Buckle up, United. The airlines brand is now subterranean, lower even than the reputations of Wells Fargo, Sean Spicer and Walmart's Organic Spring Mix Salad with Dead Bat.
Few corporations have been pilloried in recent times as often or innovatively (thank you, Twitter and Late Night TV) as United. Most folks fly and wish they didn't. And the smartphone video of the Chicago goon squad manhandling the screaming-then-bloodied United Airlines passenger, a 69-year-old Kentucky doctor named David Dao, is already in the Corporate Stupidity Hall of Shame.
Enough said? Hardly. Here are five lessons for United and its customers to study up on real quick. Don't flunk the next pop quiz.
1. Social media went gaga after the United Airline video went viral of passenger Dao's forced ejection from his flight home to Kentucky. Many people tweeted that United's stock was down and the company's lost upward of a $1 billion thanks to its thuggish actions.
United's still taking a publicity pounding on social media. But so far, United has not lost much money in the stock market. Shares traded as high as $72 or so on Monday (April 10), then fell below $68.50 on Tuesday (April 11) after news of the UAL Flight 3411 fiasco went public. By the end of trading on Thursday (April 14) , the stock was back to $69.07. Impact: minimal. So much for the personal outrage of UAL investors. United's passengers? They are another matter.
2. United Airlines suffered through a battered brand, wrenching publicity and extra expenses by being so cheap at the start. When the airline said it needed four people to get off an overbooked plane, United at first offered $400, then $800 plus a hotel room and a promise to get on another Chicago-to-Louisville flight at 3 p.m. the next day. Some new reports indicated United then bumped its offer to $1,000. That enticement may have been drowned out by shrieking passengers and others yelling "Oh my God, what are you doing?" at aviation security officers summoned to remove (or in this case, bloody and drag) a paying, elderly passenger off the plane.
Rather than call in the mercenaries, the airline should have simply kept raising the price offered for passengers to voluntarily exit the plane. The Department of Transportation limits to $1,350 the amount an airline can compensate passengers who are involuntarily bumped from a plane. But there is no federal limit to how much an airline can offer volunteers to give up their seat.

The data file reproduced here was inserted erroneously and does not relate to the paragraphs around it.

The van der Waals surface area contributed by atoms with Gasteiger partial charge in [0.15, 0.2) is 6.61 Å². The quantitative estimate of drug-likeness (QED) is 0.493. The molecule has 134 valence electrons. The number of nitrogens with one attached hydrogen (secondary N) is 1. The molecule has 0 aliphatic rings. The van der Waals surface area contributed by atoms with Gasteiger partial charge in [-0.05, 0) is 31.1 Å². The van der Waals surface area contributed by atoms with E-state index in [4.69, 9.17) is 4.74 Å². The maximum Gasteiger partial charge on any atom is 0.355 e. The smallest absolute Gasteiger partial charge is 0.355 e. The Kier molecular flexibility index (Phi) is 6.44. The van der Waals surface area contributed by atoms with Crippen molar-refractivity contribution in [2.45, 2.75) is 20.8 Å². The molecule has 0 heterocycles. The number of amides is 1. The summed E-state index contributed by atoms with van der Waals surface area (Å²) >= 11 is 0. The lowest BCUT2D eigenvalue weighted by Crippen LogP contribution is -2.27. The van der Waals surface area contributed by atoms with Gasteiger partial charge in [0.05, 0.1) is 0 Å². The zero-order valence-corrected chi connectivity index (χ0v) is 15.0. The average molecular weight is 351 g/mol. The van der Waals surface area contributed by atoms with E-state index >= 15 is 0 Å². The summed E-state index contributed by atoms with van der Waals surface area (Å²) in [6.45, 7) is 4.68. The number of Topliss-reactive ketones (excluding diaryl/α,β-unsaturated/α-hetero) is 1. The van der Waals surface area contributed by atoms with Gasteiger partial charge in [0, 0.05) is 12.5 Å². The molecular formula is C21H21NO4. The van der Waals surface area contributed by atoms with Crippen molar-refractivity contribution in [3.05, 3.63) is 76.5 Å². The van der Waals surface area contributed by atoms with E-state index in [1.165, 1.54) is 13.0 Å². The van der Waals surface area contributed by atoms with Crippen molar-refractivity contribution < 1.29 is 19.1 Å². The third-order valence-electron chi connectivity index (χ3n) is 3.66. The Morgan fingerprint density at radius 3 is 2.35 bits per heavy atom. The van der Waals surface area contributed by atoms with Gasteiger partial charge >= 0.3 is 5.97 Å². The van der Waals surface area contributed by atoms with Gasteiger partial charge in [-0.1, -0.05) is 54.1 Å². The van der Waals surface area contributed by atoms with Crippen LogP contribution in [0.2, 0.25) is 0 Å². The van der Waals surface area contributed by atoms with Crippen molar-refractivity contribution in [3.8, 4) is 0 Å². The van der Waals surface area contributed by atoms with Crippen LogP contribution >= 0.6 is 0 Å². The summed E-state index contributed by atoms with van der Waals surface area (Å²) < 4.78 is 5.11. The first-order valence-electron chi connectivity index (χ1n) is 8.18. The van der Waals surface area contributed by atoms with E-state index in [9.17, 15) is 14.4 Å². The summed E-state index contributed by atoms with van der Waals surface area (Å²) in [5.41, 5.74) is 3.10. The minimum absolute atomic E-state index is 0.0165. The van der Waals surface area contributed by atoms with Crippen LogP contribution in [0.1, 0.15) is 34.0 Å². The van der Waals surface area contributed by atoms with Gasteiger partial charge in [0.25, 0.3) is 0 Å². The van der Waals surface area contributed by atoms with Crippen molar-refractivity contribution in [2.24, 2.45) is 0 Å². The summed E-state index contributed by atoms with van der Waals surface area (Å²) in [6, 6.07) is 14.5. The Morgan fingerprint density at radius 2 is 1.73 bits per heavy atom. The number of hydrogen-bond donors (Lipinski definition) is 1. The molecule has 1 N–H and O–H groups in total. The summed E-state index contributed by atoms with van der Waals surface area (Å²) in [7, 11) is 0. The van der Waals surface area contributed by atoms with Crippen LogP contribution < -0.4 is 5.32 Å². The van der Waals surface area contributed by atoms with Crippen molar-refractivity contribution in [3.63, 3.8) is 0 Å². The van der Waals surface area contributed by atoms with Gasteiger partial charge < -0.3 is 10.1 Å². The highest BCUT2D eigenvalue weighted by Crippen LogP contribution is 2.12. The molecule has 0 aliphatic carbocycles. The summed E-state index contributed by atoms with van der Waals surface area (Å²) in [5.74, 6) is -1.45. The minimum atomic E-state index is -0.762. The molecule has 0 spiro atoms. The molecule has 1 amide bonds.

So, let's say United had to offer $3,000 or a total of $12,000 for four to exit. Or $5,000. That's $20,000 for four. Sounds pretty cheap at this point.
Instead, this mess will cost United Airlines millions. Add it up. First, United says all customers on Flight 3411 from Sunday, April 9, will now be compensated for the cost of their tickets. Cha-ching. Second, passenger Dao has been in a Chicago hospital for days after suffering a reported concussion, broken nose and lost front teeth, requiring reconstructive surgery. At last check, United had not even been able to reach Dao to apologize directly. He (or at least his lawyers) are probably too busy listing the legal pain and suffering damages they plan to nail United with in court. Cha-ching. Third, United no doubt has called in its own outside legal counsel and crisis management teams to belatedly tell United CEO Oscar Munoz to shut up about Dao being "disruptive and belligerent" and instead memorize this phrase to say in public: "No one should ever be mistreated this way." Cha-ching. Finally, how much did United's brand decline in value? Cha-ching. Cha-ching, Cha-ching.
3. Dao, discharged Wednesday evening from the hospital, is obviously no dummy in choosing pitbulls for lawyers. Personal injury attorney Thomas Demetrio of Corboy & Demetrio has negotiated more than $1 billion in settlements. Dao is "shaken," Demetrio said at a Thursday press conference. "If you're going to eject a passenger, under no circumstances can it be done with unreasonable force or violence." A preliminary court hearing is set for Monday.
4. Compounding the outrage, United tossed four paying customers to make room for its own employees. The airline says they needed to get to Louisville in order to serve as the flight crew for a departing flight. So United employees are so important they merit mugging paying passengers? Bad move, United.
5. What better way to end this than with the word "re-accommodate"? Here's how United CEO Oscar Munoz used it. "This is an upsetting event to all of us here at United," he stated. "I apologize for having to re-accommodate these customers." I like Time magazine's treatment of the "bizspeak" term used by Munoz, suggesting that the honored Euphemism of the Year — Trump aide Kellyanne Conway's "alternative facts" was supposed to be the easy winner — may now face serious competition from "re-accommodate."
Last year's Euphemism winner? "Locker room banter."
We truly are becoming masters of saying one thing but meaning something far more crude.
Contact Robert Trigaux at firstname.lastname@example.org. Follow @venturetampabay.